Red foxes have been extensively bred for farm fur, not unlike mink. The sort that have ended up in these farms are a total hodgepodge of various foxes bred together for the best fur characteristics, while still being tame. You might remember the tame, Russian foxes I talked about earlier, with their collie like appearance and their cheery disposition. Some foxes escaped in Californian fur farms in the mid-1900s, where they established a growing invasive population in the Sacramento Valley over the ensuing time. From here, they've come into contact with the native foxes - foxes that have long been there, and are well adapted to the local environment.

Enter Benjamin Sacks and colleagues, working out of the University of California, Davis. They took DNA from foxes throughout the Sacramento Valley, and looked at a variety of markers - some mitochondrial, some microsats, and some SNPs. In addition to the typical analyses (For HWE, Linkage, and so on), they assessed whether there were domestic introgression into the wild foxes using STRUCTURE (a package that assigns individuals to populations when you don't know the number or placement of the clusters) and BayesAss, which assigns individuals to populations based on prior knowledge of the populations. Finally, they used Migrate-N to assess how much the geneflow there was between the domestic foxes and the native foxes.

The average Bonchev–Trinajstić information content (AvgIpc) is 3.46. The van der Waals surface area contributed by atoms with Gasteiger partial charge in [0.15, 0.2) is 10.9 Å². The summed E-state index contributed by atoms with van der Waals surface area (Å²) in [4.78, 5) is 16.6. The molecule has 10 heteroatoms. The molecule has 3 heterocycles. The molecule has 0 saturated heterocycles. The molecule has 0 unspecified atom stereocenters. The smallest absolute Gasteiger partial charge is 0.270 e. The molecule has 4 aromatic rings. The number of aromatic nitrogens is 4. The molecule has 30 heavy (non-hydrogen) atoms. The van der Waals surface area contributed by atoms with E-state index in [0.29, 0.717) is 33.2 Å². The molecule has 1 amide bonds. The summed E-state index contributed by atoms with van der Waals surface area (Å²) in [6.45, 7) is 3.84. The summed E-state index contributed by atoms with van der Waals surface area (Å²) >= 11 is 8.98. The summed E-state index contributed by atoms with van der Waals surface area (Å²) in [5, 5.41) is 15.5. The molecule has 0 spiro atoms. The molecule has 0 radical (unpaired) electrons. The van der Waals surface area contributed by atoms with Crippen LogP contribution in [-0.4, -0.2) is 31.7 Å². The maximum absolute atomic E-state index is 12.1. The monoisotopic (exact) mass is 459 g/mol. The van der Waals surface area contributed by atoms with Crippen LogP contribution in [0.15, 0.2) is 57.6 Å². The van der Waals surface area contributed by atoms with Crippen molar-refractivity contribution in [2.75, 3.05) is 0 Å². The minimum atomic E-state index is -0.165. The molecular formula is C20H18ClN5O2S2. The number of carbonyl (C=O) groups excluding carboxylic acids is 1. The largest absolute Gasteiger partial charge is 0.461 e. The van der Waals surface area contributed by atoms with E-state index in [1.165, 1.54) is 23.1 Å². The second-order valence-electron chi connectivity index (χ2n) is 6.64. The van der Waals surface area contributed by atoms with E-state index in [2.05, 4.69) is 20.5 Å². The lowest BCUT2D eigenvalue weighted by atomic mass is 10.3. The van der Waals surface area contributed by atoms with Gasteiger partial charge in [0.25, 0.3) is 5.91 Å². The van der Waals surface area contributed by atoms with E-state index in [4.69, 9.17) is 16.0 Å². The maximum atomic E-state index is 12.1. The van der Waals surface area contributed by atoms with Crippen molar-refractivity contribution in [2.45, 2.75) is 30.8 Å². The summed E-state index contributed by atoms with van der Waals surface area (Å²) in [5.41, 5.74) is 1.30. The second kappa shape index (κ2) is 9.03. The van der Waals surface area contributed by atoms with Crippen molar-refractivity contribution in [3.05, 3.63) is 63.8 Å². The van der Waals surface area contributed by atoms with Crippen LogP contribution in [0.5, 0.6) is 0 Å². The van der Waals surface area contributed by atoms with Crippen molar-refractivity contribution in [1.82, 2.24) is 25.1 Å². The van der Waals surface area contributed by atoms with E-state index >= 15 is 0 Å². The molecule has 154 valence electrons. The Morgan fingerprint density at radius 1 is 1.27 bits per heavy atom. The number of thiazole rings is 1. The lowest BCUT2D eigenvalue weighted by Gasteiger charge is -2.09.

From the traditional stats, they had a microsat HE of 0.65 and 0.69 - something I would think is low given an average number of 6.1 and 6.6 alleles per locus. They didn't have any HWE issues. Additionally, it was clear that the wild and the introduced groups of foxes assorted with themselves spatially - that is, there was a region of native fox, and a region of introduced fox, and not the two intermixed in the same area. You can check out the figure to the right to get the general feel for the lay out - the caption has a lot of useful information in reading it.

When they looked at information about potential migrants, and admixture, they found a small number of individuals who didn't match either the 'native' or the 'introduced' groups that they resided within. When they looked at the mitochondrial DNA with the nuclear DNA, it was clear that all of them were of clear hybrid origin - not migrants, but the first generation cross between a migrant and the local group of fox. However, the authors also argue that there's a region of individuals who are primarily of hybrid origin. Finally, the analysis of Migrate-N showed a generally low level of introgression between the groups, of about 1.31 and 0.91 effective migrants per-generation.